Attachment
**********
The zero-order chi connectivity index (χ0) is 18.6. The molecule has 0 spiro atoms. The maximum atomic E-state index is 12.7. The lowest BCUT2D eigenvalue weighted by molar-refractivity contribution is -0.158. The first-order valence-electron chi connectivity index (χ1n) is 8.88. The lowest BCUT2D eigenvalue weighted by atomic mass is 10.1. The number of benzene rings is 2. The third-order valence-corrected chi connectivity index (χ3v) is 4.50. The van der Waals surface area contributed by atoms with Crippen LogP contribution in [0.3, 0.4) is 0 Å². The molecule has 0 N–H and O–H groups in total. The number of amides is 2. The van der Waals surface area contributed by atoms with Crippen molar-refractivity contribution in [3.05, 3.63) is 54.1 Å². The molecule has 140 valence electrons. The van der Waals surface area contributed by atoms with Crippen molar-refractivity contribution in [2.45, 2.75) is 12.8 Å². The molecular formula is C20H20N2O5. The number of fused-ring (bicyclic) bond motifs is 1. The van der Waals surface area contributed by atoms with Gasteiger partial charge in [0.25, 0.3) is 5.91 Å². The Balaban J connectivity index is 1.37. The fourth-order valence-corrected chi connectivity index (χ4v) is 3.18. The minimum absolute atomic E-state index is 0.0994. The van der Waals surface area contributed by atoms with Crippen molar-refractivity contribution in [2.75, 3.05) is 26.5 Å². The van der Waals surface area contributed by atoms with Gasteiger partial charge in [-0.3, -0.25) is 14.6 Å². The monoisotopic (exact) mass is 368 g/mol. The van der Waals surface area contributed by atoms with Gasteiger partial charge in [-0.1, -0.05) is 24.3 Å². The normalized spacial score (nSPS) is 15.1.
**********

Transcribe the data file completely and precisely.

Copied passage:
The zero-order chi connectivity index (χ0) is 18.6. The molecule has 0 spiro atoms. The maximum atomic E-state index is 12.7. The lowest BCUT2D eigenvalue weighted by molar-refractivity contribution is -0.158. The first-order valence-electron chi connectivity index (χ1n) is 8.88. The lowest BCUT2D eigenvalue weighted by atomic mass is 10.1. The number of benzene rings is 2. The third-order valence-corrected chi connectivity index (χ3v) is 4.50. The van der Waals surface area contributed by atoms with Crippen LogP contribution in [0.3, 0.4) is 0 Å². The molecule has 0 N–H and O–H groups in total. The number of amides is 2. The van der Waals surface area contributed by atoms with Crippen molar-refractivity contribution in [3.05, 3.63) is 54.1 Å². The molecule has 140 valence electrons. The van der Waals surface area contributed by atoms with Crippen molar-refractivity contribution in [2.45, 2.75) is 12.8 Å². The molecular formula is C20H20N2O5. The number of fused-ring (bicyclic) bond motifs is 1. The van der Waals surface area contributed by atoms with Gasteiger partial charge in [0.25, 0.3) is 5.91 Å². The Balaban J connectivity index is 1.37. The fourth-order valence-corrected chi connectivity index (χ4v) is 3.18. The minimum absolute atomic E-state index is 0.0994. The van der Waals surface area contributed by atoms with Crippen molar-refractivity contribution in [2.75, 3.05) is 26.5 Å². The van der Waals surface area contributed by atoms with Gasteiger partial charge in [-0.3, -0.25) is 14.6 Å². The monoisotopic (exact) mass is 368 g/mol. The van der Waals surface area contributed by atoms with Gasteiger partial charge in [-0.1, -0.05) is 24.3 Å². The normalized spacial score (nSPS) is 15.1.